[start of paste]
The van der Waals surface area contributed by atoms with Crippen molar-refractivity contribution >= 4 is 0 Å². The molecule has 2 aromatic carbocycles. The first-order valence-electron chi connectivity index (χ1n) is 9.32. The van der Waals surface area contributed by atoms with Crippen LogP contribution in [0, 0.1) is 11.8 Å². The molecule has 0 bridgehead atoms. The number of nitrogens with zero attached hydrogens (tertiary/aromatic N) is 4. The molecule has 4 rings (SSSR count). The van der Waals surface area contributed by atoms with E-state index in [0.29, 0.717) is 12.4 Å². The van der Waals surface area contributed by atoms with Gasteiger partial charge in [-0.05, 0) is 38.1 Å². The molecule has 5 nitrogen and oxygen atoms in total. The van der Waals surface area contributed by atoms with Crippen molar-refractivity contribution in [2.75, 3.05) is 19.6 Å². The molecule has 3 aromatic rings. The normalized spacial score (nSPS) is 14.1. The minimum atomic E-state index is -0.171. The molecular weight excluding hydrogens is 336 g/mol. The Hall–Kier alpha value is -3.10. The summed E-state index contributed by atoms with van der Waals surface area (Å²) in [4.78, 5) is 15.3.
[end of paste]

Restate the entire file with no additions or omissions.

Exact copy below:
The van der Waals surface area contributed by atoms with Crippen molar-refractivity contribution >= 4 is 0 Å². The molecule has 2 aromatic carbocycles. The first-order valence-electron chi connectivity index (χ1n) is 9.32. The van der Waals surface area contributed by atoms with Crippen LogP contribution in [0, 0.1) is 11.8 Å². The molecule has 0 bridgehead atoms. The number of nitrogens with zero attached hydrogens (tertiary/aromatic N) is 4. The molecule has 4 rings (SSSR count). The van der Waals surface area contributed by atoms with E-state index in [0.29, 0.717) is 12.4 Å². The van der Waals surface area contributed by atoms with Gasteiger partial charge in [-0.05, 0) is 38.1 Å². The molecule has 5 nitrogen and oxygen atoms in total. The van der Waals surface area contributed by atoms with Crippen molar-refractivity contribution in [2.75, 3.05) is 19.6 Å². The molecule has 3 aromatic rings. The normalized spacial score (nSPS) is 14.1. The minimum atomic E-state index is -0.171. The molecular weight excluding hydrogens is 336 g/mol. The Hall–Kier alpha value is -3.10. The summed E-state index contributed by atoms with van der Waals surface area (Å²) in [4.78, 5) is 15.3.